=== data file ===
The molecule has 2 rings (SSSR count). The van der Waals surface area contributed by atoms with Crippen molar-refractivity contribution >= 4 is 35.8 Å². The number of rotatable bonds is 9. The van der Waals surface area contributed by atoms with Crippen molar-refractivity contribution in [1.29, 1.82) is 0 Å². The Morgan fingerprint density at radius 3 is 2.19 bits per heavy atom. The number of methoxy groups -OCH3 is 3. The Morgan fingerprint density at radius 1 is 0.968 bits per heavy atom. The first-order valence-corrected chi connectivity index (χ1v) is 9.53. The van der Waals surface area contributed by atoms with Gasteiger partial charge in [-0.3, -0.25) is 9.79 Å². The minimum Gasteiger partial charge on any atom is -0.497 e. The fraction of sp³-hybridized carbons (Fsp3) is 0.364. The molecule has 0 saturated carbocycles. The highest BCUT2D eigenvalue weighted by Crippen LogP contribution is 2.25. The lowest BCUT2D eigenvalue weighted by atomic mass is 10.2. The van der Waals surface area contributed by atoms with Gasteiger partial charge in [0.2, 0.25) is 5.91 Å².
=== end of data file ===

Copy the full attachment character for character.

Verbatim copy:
The molecule has 2 rings (SSSR count). The van der Waals surface area contributed by atoms with Crippen molar-refractivity contribution >= 4 is 35.8 Å². The number of rotatable bonds is 9. The van der Waals surface area contributed by atoms with Crippen molar-refractivity contribution in [1.29, 1.82) is 0 Å². The Morgan fingerprint density at radius 3 is 2.19 bits per heavy atom. The number of methoxy groups -OCH3 is 3. The Morgan fingerprint density at radius 1 is 0.968 bits per heavy atom. The first-order valence-corrected chi connectivity index (χ1v) is 9.53. The van der Waals surface area contributed by atoms with Gasteiger partial charge in [-0.3, -0.25) is 9.79 Å². The minimum Gasteiger partial charge on any atom is -0.497 e. The fraction of sp³-hybridized carbons (Fsp3) is 0.364. The molecule has 0 saturated carbocycles. The highest BCUT2D eigenvalue weighted by Crippen LogP contribution is 2.25. The lowest BCUT2D eigenvalue weighted by atomic mass is 10.2. The van der Waals surface area contributed by atoms with Gasteiger partial charge in [0.2, 0.25) is 5.91 Å².